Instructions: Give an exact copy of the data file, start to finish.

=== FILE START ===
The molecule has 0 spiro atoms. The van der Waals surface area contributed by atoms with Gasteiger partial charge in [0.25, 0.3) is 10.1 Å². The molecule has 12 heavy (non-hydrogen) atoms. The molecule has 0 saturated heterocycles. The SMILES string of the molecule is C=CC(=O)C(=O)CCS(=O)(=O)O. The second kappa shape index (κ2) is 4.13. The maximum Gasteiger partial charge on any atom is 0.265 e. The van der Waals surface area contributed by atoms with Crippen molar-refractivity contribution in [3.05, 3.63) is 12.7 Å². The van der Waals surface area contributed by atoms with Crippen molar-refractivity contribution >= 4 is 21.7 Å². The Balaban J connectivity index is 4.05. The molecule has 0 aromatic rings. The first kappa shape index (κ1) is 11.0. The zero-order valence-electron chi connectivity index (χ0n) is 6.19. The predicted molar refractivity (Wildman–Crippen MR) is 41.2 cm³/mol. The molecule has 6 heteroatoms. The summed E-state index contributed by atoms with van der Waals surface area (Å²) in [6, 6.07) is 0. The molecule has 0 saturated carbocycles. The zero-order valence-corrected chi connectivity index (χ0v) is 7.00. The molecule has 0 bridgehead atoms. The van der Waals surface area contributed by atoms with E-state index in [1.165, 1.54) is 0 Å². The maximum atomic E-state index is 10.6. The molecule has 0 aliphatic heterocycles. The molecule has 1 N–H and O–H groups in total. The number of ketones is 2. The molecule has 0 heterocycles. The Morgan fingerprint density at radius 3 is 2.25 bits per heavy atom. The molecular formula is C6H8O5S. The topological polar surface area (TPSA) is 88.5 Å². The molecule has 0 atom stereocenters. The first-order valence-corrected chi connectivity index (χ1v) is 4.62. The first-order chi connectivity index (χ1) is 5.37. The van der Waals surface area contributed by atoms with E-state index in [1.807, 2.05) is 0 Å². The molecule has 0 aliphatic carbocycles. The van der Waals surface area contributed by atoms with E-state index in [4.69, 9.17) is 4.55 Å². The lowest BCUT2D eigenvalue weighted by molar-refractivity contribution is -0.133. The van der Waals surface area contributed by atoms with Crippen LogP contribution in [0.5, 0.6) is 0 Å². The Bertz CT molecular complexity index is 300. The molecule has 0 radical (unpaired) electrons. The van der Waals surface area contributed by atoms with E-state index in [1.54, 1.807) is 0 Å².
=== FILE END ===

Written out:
The molecule has 0 spiro atoms. The van der Waals surface area contributed by atoms with Gasteiger partial charge in [0.25, 0.3) is 10.1 Å². The molecule has 12 heavy (non-hydrogen) atoms. The molecule has 0 saturated heterocycles. The SMILES string of the molecule is C=CC(=O)C(=O)CCS(=O)(=O)O. The second kappa shape index (κ2) is 4.13. The maximum Gasteiger partial charge on any atom is 0.265 e. The van der Waals surface area contributed by atoms with Crippen molar-refractivity contribution in [3.05, 3.63) is 12.7 Å². The van der Waals surface area contributed by atoms with Crippen molar-refractivity contribution >= 4 is 21.7 Å². The Balaban J connectivity index is 4.05. The molecule has 0 aromatic rings. The first kappa shape index (κ1) is 11.0. The zero-order valence-electron chi connectivity index (χ0n) is 6.19. The predicted molar refractivity (Wildman–Crippen MR) is 41.2 cm³/mol. The molecule has 6 heteroatoms. The summed E-state index contributed by atoms with van der Waals surface area (Å²) in [6, 6.07) is 0. The molecule has 0 saturated carbocycles. The zero-order valence-corrected chi connectivity index (χ0v) is 7.00. The molecule has 0 bridgehead atoms. The van der Waals surface area contributed by atoms with E-state index in [1.165, 1.54) is 0 Å². The maximum atomic E-state index is 10.6. The molecule has 0 aliphatic heterocycles. The molecule has 1 N–H and O–H groups in total. The number of ketones is 2. The molecule has 0 heterocycles. The Morgan fingerprint density at radius 3 is 2.25 bits per heavy atom. The molecular formula is C6H8O5S. The topological polar surface area (TPSA) is 88.5 Å². The molecule has 0 atom stereocenters. The first-order valence-corrected chi connectivity index (χ1v) is 4.62. The first-order chi connectivity index (χ1) is 5.37. The van der Waals surface area contributed by atoms with E-state index in [1.807, 2.05) is 0 Å². The molecule has 0 aliphatic carbocycles. The van der Waals surface area contributed by atoms with E-state index in [4.69, 9.17) is 4.55 Å². The lowest BCUT2D eigenvalue weighted by molar-refractivity contribution is -0.133. The van der Waals surface area contributed by atoms with Crippen LogP contribution in [0.5, 0.6) is 0 Å². The Bertz CT molecular complexity index is 300. The molecule has 0 radical (unpaired) electrons. The van der Waals surface area contributed by atoms with E-state index in [1.54, 1.807) is 0 Å².